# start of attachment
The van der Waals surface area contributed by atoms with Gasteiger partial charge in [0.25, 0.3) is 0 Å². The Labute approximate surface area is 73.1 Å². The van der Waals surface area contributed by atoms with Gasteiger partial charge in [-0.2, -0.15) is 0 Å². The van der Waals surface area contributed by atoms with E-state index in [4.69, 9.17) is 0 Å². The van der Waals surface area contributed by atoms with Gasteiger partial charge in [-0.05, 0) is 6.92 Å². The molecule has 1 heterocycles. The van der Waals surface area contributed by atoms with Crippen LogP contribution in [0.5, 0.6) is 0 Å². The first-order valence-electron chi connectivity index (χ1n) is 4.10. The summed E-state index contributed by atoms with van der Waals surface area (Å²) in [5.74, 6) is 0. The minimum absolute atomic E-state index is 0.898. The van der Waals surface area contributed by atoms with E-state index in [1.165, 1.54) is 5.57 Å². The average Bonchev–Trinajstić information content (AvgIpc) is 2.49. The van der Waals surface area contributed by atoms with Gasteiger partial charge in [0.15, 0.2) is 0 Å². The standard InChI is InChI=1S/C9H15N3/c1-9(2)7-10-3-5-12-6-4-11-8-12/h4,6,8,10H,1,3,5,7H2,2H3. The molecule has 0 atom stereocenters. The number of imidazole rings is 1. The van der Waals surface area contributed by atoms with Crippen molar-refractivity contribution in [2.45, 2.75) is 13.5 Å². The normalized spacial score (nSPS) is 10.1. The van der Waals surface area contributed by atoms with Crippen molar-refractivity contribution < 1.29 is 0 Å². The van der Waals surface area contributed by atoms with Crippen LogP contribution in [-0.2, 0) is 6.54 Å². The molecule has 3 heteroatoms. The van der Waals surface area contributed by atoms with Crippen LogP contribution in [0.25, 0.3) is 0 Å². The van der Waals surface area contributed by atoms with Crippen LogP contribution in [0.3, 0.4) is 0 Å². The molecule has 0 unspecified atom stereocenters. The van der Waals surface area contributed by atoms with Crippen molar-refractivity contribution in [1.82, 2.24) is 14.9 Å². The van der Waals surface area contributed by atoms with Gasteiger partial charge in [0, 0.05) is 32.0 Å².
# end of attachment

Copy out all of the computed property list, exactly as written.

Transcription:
The van der Waals surface area contributed by atoms with Gasteiger partial charge in [0.25, 0.3) is 0 Å². The Labute approximate surface area is 73.1 Å². The van der Waals surface area contributed by atoms with Gasteiger partial charge in [-0.2, -0.15) is 0 Å². The van der Waals surface area contributed by atoms with E-state index in [4.69, 9.17) is 0 Å². The van der Waals surface area contributed by atoms with Gasteiger partial charge in [-0.05, 0) is 6.92 Å². The molecule has 1 heterocycles. The van der Waals surface area contributed by atoms with Crippen LogP contribution in [0.5, 0.6) is 0 Å². The first-order valence-electron chi connectivity index (χ1n) is 4.10. The summed E-state index contributed by atoms with van der Waals surface area (Å²) in [5.74, 6) is 0. The minimum absolute atomic E-state index is 0.898. The van der Waals surface area contributed by atoms with E-state index in [1.165, 1.54) is 5.57 Å². The average Bonchev–Trinajstić information content (AvgIpc) is 2.49. The van der Waals surface area contributed by atoms with Gasteiger partial charge in [0.15, 0.2) is 0 Å². The standard InChI is InChI=1S/C9H15N3/c1-9(2)7-10-3-5-12-6-4-11-8-12/h4,6,8,10H,1,3,5,7H2,2H3. The molecule has 0 atom stereocenters. The number of imidazole rings is 1. The van der Waals surface area contributed by atoms with Crippen molar-refractivity contribution in [2.45, 2.75) is 13.5 Å². The normalized spacial score (nSPS) is 10.1. The van der Waals surface area contributed by atoms with Crippen molar-refractivity contribution < 1.29 is 0 Å². The van der Waals surface area contributed by atoms with Crippen LogP contribution in [-0.2, 0) is 6.54 Å². The molecule has 3 heteroatoms. The van der Waals surface area contributed by atoms with Crippen LogP contribution in [0.25, 0.3) is 0 Å². The van der Waals surface area contributed by atoms with Crippen LogP contribution in [0.3, 0.4) is 0 Å². The molecule has 0 unspecified atom stereocenters. The van der Waals surface area contributed by atoms with Crippen molar-refractivity contribution in [1.82, 2.24) is 14.9 Å². The van der Waals surface area contributed by atoms with Gasteiger partial charge in [0, 0.05) is 32.0 Å².